DANCE, DANCE, WHEREVER YOU MAY BE!
A voice tells me it’s “7am…rise and shine!”
My rice krispies jump and gyrate – snap, crackle and pop – on an undulating bed of frothy-white milk – like round, brown bodies dancing on a bouncy castle.
My spoon clinks and tinkles with musicality, diving into a cereal bowl painted floral blues and greens. I crunch, crunch, shambling about, dressing-gowned, arms outstretched to hold my invisible partner – around and around – slow, slow, quick- quick, slow.
The cereal inside the bowl cackles with mirth as I stumble awkwardly into two cats waiting to be fed.
One of them performs a Rumba of superlative quality around my ankles, slinking sexily between my calves. “MI-IA-OW!” she sings in harmony with the sensuality of her sumptuous dance.
“Tea for two…and two for tea!” I sing along, moving in time to the beat of his tail. He glares! I suppose I’d better feed him.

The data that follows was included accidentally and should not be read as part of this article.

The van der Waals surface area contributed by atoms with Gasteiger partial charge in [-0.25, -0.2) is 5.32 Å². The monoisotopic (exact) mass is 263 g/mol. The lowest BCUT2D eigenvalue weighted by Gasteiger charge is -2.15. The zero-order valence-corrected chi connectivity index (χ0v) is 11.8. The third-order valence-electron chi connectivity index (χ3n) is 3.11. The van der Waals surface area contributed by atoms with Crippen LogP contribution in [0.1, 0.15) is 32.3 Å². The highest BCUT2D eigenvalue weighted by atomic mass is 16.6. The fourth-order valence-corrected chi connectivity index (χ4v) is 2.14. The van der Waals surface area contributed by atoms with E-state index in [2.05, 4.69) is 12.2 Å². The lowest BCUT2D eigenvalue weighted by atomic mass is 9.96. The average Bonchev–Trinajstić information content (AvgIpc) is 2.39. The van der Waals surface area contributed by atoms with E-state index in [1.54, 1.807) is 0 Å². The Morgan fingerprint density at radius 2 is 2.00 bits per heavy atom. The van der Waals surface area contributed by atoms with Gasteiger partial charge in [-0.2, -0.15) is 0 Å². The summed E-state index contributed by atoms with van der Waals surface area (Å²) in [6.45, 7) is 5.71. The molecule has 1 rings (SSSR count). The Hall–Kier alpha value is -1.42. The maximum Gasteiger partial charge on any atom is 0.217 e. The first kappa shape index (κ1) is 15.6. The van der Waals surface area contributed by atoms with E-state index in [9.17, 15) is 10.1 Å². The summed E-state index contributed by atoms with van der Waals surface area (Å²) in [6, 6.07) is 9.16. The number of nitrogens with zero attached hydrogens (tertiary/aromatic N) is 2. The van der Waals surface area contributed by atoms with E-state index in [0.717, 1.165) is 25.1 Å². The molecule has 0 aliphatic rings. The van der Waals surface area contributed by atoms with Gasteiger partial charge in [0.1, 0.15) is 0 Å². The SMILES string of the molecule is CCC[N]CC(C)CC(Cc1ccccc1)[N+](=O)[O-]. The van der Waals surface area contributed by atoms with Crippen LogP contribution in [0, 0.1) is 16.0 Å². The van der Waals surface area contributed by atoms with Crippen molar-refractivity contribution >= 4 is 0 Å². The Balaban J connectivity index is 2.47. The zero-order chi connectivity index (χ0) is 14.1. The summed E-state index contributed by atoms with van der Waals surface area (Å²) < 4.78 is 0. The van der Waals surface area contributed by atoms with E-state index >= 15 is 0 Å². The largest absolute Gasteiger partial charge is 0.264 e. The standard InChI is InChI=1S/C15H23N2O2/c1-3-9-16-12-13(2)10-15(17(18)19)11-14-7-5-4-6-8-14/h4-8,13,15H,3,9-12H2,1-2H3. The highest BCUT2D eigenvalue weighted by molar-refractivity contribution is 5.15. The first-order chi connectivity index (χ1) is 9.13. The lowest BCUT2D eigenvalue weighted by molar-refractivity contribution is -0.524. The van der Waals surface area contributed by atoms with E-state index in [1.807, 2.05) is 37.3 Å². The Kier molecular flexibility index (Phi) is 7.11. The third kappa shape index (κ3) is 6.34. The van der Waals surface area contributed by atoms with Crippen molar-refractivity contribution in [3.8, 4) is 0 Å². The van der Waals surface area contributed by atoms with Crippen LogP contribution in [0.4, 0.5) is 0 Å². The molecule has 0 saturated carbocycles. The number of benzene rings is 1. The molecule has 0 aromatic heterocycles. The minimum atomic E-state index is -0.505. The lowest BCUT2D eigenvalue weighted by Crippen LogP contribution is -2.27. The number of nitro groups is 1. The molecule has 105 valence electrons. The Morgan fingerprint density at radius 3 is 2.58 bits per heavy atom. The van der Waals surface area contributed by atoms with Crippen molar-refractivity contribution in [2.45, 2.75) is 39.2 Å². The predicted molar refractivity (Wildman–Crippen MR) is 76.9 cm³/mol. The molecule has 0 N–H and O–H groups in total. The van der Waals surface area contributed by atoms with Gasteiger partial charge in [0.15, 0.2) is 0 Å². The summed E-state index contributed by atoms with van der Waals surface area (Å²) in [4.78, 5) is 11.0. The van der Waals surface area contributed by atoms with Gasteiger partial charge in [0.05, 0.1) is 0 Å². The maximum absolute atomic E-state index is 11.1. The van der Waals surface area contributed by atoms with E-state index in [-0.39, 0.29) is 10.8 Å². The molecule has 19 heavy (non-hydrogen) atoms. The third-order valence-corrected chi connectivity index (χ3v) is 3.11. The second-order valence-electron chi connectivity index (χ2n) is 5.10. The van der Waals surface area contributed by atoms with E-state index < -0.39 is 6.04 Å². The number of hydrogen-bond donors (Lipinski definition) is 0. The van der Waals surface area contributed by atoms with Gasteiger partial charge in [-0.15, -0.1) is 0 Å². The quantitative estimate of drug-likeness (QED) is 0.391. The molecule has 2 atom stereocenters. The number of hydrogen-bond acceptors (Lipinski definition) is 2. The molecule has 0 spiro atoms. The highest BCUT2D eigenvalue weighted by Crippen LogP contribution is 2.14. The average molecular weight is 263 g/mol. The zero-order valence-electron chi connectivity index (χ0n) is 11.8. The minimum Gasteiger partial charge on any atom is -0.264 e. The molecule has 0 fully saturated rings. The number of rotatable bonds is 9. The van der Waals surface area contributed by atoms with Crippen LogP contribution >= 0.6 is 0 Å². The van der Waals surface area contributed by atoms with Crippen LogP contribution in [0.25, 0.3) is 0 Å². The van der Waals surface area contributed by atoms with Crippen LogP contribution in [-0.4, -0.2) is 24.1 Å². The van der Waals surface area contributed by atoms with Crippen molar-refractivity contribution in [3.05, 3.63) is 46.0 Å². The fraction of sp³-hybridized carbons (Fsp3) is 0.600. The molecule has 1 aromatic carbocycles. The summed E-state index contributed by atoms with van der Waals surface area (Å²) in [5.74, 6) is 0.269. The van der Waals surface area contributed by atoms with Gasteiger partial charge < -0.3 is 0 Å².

The cat biscuits shush and shake a magnificent mambo in faultless 4/4 time.
Slurping tea, I skip a polka out through the patio door. Shout a hearty “Good morning!” to my feathered friend, the blackbird who lives in my pine tree. He whistles a greeting and trips the light fantastic, hopping back and forth doing the jitterbug, opening his bright yellow beak, carolling “chk – chk” for his breakfast.
bending and pecking, right there, at the toe of my slipper!
I tip-toe away to dance a jig – “YESSS!” I hiss. Just a bit nearer every day! I’ll have him eating out of my hand before long.
Mr Blackbird’s lady friend appears from the tree, flapping her grey-flecked wings to waft bountiful aromas of forest and pine. She’s fatter than the male. Waddles an ungainly quick-step toward him to get her share of the treats.
It’s Spring-time and love is in the air. He turns and makes an oblique run at her, head bobbing, open-beaked, tail feathers fluffed to do his dance of love.
The cat-flap judders like a drum-roll and out shoot the cats – in a crouch, wiggling rear-ends like crazy. I think they’re all set to Salsa but Mr and Mrs Blackbird know better. And with a cacophony of sound, they leap to the air together in a perfect pas-de-deux. With a huge percussive flapping of their wings, they fly off to their cup-shaped love-nest of twigs and grass and moss.
Ah well, that’s that then! And like a wallflower without a partner for the last dance, I sneak back indoors hoping no-one noticed.
© Sheila Newton 2010